Added protein has been shown to increase endurance during training and workouts, as well as reduce soreness and speed up post-workout recovery. The timing of your protein intake matters here, whether you’re eating high-protein foods or taking supplements. Read on to learn about workout-specific timing recommendations.

Muscle Building

Muscles can only be built when you have the proper amount of amino acids for protein synthesis, and when you’re consuming more protein than your body breaks down during workouts. Taking a protein supplement, especially one that contains all the necessary EAAs for muscle growth, can make a huge difference. Finding the right anabolic window, the period of time when the protein you take in will go directly to your muscles, is something the International Society of Sports Nutrition has done extensive research on, and we, too, will provide specific scientific reasoning below.

Muscle Loss Prevention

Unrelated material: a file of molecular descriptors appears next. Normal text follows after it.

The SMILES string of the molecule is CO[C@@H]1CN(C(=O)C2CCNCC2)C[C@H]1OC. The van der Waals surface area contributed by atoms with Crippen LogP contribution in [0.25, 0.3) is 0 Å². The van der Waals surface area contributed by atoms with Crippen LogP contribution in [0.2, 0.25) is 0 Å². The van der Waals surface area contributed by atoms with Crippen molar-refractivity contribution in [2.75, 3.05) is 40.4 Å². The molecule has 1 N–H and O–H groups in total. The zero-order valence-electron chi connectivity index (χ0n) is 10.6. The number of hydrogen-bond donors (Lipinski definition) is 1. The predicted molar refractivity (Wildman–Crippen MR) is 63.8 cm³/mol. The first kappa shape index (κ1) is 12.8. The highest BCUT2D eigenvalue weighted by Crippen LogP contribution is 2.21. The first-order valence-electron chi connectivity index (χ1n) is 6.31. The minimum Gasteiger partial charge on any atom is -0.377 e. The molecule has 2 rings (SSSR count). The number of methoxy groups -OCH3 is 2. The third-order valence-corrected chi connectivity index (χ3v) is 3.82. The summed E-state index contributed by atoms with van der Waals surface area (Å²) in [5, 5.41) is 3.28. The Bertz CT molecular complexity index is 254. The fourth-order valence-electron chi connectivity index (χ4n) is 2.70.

Muscle mass is lost not only during intensive workouts, but also naturally as we age. Each decade you live after the age of 30 brings with it a higher risk of losing muscle (anywhere between 3-8% per decade). Proper protein intake is not only valuable to athletes, bodybuilders, and anyone who works out regularly, but it’s also important for each and every one of us as we age. Most Americans reserve their protein more for dinner than breakfast (3 times the amount on average is the difference between the two meals), and could use a supplemental boost of protein first thing in the morning to shore up their protein stores and help prevent the loss of muscle mass due to aging.